PARIS (Reuters) - France asked the European Commission on Monday to suspend authorization to plant Monsanto’s genetically modified (GM) MON810 corn, the environment ministry said, as the country seeks to keep a ban on GM crops despite losing court rulings.
France banned in 2008 the growing of MON810 corn, the only GM crop approved for planting in the European Union, citing environmental risks.
Its highest court ruled against the ban in November, following a similar decision by the European Court of Justice last September, leading the government to say it would look at all ways to maintain the freeze on GM planting.
The French government’s request to the EU executive was based on “significant risks for the environment” shown in recent scientific studies, the ministry said in a statement.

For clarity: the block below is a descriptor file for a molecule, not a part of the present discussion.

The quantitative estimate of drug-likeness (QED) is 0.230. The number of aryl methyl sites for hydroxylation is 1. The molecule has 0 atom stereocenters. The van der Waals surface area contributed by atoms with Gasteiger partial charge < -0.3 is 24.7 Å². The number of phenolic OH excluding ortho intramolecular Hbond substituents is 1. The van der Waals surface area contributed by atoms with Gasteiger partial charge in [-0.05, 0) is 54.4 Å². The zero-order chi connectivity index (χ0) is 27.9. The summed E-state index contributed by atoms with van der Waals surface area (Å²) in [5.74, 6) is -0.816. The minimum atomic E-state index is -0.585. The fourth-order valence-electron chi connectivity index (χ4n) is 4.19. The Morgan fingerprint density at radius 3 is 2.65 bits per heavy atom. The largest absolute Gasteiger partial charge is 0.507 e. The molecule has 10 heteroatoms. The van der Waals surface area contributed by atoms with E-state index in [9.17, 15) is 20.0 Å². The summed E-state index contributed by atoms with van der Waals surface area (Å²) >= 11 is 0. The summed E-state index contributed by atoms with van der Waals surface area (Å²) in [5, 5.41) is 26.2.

EU governments are divided over authorizing GM crop cultivation, with some countries like France reluctant to allow them in view of public hostility.
Denmark, which holds the rotating presidency of the EU, is seeking to revive stalled talks on allowing individual countries to decide on whether to allow GM crops.
The stalemate over GM crops has frustrated crop farmers and biotech companies, most of which have scaled back research on such varieties in Europe.
Reporting by Gus Trompiz; Editing by William Hardy